Secondorris johnson Is an honest man. This can be seen in the number of times he declares his honesty.In his written submissions to the committee CongressmanThe word “honesty” came up in one form or another about 20 times in an inquiry into whether he intended to mislead Parliament about the Partygate issue. During the three-hour hearing on March 22, he offered more honesty, even being “candid” at one point. Nothing says honesty like declaring your honesty more than 20 times in two days.
Mr Johnson first came to national attention in the bbc A comedy show called “I have news for you.” Those episodes look more like a prophecy now: Privilege Committee, applause. It was all there: the hair; the rants; the allegations of misconduct. And of course, honesty. Asked about the alleged crime, he replied: “Honestly, I don’t remember.”
It didn’t matter then. He’s so funny, so blond, and so charming.As the presenter of the show said at the time: “Everybody’s gonna fall in love with you.” Much of the UK did – as a Congressman, then as mayor of London, then all the way to Downing Street. Mr Johnson also loved the country so much that he became the first British prime minister of an unknown number of children.
The bill now appears to be drawing to a close. Committee hearings are another panel, another show. But the “did I get you a pixelated photo” mood was less pleasant. Drunk Downing Street parties during lockdown have been dubbed the Partygate scandal. But the atmosphere at the hearing was pure hangover. Mr Johnson’s mood alternates between irascibility (“total bullshit”, he spits at one point) and the kind of repentant abstinence after an overindulgence. One man who once said he loves cake as much as he eats it emphasized that at his 2020 birthday party, “the cake was always in a Tupperware box.”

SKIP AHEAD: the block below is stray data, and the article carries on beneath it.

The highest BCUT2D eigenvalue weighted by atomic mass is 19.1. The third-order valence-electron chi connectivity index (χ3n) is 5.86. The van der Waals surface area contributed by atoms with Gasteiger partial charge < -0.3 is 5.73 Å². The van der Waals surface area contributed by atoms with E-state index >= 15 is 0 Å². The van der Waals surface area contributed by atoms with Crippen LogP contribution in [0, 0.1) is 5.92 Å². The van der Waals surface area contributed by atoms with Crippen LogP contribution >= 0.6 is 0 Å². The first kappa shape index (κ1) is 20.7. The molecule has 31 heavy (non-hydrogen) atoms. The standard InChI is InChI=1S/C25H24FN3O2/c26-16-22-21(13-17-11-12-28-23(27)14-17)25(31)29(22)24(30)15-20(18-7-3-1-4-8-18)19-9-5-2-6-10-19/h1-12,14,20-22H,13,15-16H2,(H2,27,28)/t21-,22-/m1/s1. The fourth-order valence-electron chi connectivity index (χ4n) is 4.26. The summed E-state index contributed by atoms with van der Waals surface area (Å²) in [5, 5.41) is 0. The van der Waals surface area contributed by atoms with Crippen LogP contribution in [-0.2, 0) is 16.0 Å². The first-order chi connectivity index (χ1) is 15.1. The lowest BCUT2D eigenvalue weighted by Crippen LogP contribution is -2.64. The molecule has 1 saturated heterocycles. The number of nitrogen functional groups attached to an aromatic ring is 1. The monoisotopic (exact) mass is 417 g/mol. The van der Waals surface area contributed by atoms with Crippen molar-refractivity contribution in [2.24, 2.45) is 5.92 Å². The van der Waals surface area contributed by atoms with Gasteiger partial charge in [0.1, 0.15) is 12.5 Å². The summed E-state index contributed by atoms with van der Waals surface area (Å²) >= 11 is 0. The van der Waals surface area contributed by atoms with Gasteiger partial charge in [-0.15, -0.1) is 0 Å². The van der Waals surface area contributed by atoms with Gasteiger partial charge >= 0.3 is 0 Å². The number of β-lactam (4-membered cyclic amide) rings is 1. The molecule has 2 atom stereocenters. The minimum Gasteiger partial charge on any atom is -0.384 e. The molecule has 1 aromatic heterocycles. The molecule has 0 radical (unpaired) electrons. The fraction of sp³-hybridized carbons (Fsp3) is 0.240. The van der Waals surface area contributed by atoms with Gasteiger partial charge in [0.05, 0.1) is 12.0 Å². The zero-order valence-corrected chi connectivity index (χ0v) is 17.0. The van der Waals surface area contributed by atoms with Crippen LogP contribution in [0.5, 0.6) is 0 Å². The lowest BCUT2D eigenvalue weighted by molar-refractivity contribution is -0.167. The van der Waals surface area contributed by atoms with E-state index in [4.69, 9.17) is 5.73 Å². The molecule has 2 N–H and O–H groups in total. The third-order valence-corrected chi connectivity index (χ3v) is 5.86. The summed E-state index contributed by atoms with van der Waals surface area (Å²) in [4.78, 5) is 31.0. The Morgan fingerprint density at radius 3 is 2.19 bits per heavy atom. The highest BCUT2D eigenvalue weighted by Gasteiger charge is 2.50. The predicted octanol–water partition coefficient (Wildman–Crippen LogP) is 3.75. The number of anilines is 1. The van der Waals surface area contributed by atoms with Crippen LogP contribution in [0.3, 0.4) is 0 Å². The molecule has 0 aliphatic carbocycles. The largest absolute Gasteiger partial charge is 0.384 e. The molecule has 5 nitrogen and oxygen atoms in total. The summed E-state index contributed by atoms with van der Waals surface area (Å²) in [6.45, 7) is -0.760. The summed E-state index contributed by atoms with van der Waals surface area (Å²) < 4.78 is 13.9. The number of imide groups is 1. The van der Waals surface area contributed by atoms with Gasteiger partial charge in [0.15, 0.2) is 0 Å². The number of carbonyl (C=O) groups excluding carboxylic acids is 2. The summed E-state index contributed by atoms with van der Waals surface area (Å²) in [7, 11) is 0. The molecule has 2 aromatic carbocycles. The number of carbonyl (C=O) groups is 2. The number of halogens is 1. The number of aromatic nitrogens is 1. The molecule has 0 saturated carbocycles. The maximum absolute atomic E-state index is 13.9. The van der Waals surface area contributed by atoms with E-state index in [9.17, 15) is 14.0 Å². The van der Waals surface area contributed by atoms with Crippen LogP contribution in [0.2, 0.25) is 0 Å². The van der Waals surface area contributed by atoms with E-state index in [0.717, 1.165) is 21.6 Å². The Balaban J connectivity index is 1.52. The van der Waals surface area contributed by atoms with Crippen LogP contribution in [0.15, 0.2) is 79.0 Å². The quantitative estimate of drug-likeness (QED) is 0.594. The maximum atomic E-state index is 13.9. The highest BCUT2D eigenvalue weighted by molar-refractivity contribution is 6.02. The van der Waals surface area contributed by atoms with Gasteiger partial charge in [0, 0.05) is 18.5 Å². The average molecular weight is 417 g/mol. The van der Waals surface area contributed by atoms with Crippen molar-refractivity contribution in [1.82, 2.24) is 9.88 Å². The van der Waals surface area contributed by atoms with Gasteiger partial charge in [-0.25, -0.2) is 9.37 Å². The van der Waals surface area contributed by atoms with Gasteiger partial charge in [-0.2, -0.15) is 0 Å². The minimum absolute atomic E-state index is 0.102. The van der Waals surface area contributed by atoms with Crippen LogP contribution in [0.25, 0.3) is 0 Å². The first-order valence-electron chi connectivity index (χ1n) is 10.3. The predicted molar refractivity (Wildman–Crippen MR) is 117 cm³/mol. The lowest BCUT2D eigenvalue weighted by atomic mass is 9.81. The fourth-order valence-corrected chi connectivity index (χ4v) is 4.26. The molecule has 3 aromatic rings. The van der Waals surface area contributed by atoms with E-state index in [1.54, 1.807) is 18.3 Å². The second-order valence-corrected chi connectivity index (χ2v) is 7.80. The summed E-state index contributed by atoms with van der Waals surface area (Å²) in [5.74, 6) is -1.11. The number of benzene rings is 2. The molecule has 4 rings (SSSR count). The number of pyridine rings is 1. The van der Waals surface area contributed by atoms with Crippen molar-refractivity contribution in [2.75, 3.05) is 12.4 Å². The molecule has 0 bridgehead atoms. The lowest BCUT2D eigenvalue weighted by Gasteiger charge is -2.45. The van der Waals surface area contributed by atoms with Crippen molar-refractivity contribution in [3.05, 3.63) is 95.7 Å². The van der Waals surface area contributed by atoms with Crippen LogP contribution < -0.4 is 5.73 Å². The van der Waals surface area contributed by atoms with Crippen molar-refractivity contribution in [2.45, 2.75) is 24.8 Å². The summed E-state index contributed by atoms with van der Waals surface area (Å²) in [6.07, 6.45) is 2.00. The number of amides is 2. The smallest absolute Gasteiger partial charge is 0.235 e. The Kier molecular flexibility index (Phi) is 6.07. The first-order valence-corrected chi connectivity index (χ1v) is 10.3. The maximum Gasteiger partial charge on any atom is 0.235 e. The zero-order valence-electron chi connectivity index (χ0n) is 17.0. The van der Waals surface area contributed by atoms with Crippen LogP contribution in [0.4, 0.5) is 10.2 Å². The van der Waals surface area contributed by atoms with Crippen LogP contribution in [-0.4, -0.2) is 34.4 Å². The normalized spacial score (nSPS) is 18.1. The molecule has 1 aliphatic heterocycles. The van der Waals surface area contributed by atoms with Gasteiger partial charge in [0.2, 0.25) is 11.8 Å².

Mr Johnson did attempt a little kindness: He spoke of “electric fields” and “cluttered corridors”. But his audience is less interested in the sprawling hallways than in pages 30, 40, and 41 of the evidence packet: can he refer to them? On top of that, they showed him the photos – a whole embarrassing set of appendices, along with bottles of wine and crisps, and regrettable takeaways on silver platters.
From all this, Mr Johnson has other regrettable takeaways. If the committee goes against him, it could start a process that ends with him leaving parliament. But whatever the verdict, he looks screwed. On the day he dodged questions about alcohol and trestle tables, Congressmans ratified the Northern Ireland deal negotiated by Rishi Sunak. He has failed in the polls; his chances of reaching the top of politics again are slim. If he’s being honest with himself, he’ll probably admit it.
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